Cities in Focus | New York City

Uploaded by EMBARQNetwork on 29.07.2010

I think that world-class cities are understanding that they have to do whatever they can
to improve the quality of life in their cities.
So what we’re looking to do is to make New York City the greatest, greenest big city in the world.
A lot of the changes that you’re seeing in New York City right now are a direct result of mayor Bloomberg's PlaNYC initiative,
which is looking at all sorts of different ways
and all sorts of city agencies to improve the way people live, work, and play.
Our agenda is to unclog our streets so that commerce doesn’t get stifled.
Our agenda is to clean the air and the water and use less energy.
We really try to focus on things that improve the quality of our lives today.
New York’s approach is really fantastic because what it does is take this culture that we’ve created
that really focuses on automobiles and shifts it a little bit
to looking at people and actually moving people rather than moving automobiles.
When you really start looking at streets in a people-oriented way
rather than a car-oriented way, it just starts to make sense.
You start to realize that the car in the most practical of terms
doesn't make a lot of sense in a place like New York City.
One of the really fantastic things that New York is doing is really ramping up its bicycle infrastructure.
We just rolled out two hundred miles of on-street bike lanes in the last three years
so we now have over four hundred and fifty miles of on-street bike lanes, which is creating a real network.
Now we really actually have a a cycling infrastructure.
You ride to spots of New York City that you’d never ride to before, you know,
because you have a dedicated lane. Some of them are even off traffic so you’re really protected.
We’re building more robust bike facilities like this one, like the protected lanes on 8th and 9th Avenue.
We’re putting in more bike parking all around the city.
We have the Bikes in Buildings Bill now which allows tenants to request access, from their landlords,
to commercial office buildings so they can have safe, secure bike parking.
This is really for everyone. It's not just for the Spandexed or the brave, this is for moms, dads, kids, everyone!
(bike bell rings)
Hi Josh!
That’s our bike coordinator.
Bus rapid transit is very important to the future of New York City and I look at it as really a surface subway system.
We put a new select bus service in the Bronx called the BX12,
which is the major east-west connector in the northern part of the city
and we put in transit signal priority technology so that when buses hit a green light the transponder would read
that it was a bus there and give the bus the green light and hold the green light longer.
Then we put in off board fare collection so that people could pay for their fare before they got on the bus.
That delay, when people are going through their pockets looking for change
and trying to get their farecards out, it's about a third of the delay in bus travel.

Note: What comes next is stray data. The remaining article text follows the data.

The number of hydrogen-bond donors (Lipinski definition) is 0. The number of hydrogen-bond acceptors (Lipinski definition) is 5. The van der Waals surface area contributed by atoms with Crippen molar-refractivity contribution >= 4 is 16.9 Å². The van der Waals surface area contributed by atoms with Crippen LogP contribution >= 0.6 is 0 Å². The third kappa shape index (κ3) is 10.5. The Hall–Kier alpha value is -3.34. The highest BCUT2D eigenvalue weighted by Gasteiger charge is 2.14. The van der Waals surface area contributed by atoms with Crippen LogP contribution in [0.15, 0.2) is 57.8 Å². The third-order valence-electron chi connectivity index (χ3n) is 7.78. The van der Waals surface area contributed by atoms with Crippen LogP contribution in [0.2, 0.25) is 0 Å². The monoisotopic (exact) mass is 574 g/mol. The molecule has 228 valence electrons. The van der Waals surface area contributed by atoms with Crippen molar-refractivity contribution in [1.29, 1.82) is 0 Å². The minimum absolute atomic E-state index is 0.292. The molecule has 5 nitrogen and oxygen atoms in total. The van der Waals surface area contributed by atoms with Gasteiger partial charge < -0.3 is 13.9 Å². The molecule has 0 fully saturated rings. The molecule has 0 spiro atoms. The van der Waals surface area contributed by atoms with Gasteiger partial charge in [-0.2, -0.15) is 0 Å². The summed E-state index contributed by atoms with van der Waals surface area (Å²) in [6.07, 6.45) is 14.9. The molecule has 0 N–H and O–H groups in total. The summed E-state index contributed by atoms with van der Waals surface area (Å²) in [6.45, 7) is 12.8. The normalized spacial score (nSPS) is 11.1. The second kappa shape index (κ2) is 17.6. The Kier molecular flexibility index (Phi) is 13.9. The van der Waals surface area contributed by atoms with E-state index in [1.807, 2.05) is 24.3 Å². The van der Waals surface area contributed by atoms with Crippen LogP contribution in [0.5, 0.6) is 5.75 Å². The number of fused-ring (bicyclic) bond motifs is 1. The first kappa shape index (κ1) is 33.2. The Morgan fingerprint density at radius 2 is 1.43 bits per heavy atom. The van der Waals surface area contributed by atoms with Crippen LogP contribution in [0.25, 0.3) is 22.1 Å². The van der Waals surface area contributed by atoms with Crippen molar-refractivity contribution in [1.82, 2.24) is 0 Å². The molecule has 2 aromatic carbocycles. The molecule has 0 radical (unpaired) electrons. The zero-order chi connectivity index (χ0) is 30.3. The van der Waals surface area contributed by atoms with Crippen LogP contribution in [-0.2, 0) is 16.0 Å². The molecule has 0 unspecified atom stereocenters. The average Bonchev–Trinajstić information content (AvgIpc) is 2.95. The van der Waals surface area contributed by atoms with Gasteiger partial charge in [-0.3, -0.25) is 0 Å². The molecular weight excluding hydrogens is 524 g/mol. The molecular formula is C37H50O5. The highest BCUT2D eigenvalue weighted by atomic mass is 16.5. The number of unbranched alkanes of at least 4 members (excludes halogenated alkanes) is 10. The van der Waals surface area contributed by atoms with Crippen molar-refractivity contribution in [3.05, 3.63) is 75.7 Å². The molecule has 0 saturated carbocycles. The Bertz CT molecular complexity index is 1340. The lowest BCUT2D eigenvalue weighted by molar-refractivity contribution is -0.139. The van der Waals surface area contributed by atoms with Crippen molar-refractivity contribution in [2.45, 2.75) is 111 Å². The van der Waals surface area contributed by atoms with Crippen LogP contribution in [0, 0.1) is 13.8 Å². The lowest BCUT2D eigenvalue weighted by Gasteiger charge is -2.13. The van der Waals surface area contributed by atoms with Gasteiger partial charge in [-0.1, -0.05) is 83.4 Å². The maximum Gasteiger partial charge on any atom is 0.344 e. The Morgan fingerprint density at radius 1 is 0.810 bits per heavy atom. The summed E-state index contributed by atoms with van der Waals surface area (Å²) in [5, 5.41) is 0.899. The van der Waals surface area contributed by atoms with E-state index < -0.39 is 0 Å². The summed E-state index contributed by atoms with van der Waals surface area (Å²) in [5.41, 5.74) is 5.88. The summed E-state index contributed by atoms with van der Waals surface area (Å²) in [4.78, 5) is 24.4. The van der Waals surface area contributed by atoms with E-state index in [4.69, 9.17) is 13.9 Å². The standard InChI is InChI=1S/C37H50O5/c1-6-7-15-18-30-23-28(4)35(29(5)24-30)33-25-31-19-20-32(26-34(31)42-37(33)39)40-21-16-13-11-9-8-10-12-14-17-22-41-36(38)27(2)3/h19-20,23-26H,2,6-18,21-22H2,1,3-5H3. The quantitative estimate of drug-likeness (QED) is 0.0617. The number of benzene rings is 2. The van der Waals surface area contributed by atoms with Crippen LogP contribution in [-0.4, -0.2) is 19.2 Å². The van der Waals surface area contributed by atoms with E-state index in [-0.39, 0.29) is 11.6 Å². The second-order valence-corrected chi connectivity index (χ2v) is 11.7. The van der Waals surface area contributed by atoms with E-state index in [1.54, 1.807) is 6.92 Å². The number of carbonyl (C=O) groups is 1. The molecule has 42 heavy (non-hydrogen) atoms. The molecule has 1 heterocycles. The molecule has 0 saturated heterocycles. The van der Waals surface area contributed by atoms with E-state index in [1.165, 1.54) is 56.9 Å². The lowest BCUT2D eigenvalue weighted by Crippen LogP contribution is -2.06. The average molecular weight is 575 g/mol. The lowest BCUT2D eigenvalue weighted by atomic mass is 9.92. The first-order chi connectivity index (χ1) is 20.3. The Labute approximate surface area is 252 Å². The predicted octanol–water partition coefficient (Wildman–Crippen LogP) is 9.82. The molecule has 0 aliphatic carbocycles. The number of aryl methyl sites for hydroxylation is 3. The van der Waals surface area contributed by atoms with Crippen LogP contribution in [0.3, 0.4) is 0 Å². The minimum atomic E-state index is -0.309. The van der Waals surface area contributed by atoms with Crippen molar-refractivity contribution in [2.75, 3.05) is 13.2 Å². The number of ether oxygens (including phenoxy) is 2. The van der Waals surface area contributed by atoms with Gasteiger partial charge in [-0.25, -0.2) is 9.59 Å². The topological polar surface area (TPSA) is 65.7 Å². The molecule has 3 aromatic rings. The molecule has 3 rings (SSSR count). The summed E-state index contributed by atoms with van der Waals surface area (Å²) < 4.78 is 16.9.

Bus ridership went up thirty percent.
Bus speeds were improved by twenty percent.
And, something that's really unheard of in my entire life time in New York City,
some ninety eight percent of New Yorkers were very satisfied with the service.
356,000 pedestrians each and every day in Times Square.
So many of them were trading the safety of the sidewalk for dangerous streets because there just wasn't enough room.
There was like a ten-to-one ratio of pedestrians versus cars and yet ninety percent of the space was allocated to cars.
They were very dysfunctional streets.
They weren’t really even working very well for motorists.
We came up with a plan that, while it was kind of counterintuitive to take Broadway out of the system
to make the network work better, it actually worked better for traffic.
It was a huge win for pedestrian space. We’ve creative 1.8 acres of new pedestrian space there.
That’s like one and a half football fields.
It was a tremendous win for safety with some sixty three percent reduction of injuries in the corridor.
You go there now and the first thing you notice is how quiet certain parts of Times Square are now.
You can have a conversation and not have to shout above the din of traffic.
Then businesses really loved it.
As you can imagine, the more foot traffic, the better it is for business.
And so the way we re-engineered our streets is not only to make them better from a safety perspective,
better for mobility perspective, but it’s better business.
Well, since the PlaNYC was released in 2007, traffic fatalities are down twenty percent.
That's good. New York City’s life expectancy has gone up one year and seven months
in the last eight years and part of that is reduced traffic deaths and a variety of other things, as well.
It’s taken them, essentially, three years to have a huge change in the way that their citizens commute,
the way that the people that live there actually enjoy their outdoor space.
That’s a big deal! Three years in a planning timeframe is a very short amount of time.
We’re in a global economy and people can choose to locate their businesses and locate themselves anywhere so we want
to improve quality of life, make our cities livable so people choose to stay here and invest their capital here.
Once you realize that you can use your street to improve the quality of life,
the economic and environmental health of your city, I think that's a transformative moment.
So mayors around the world are looking at their streets differently
and you don't have to be a big city like New York to be able to make important changes that matter
to millions of people each and every day.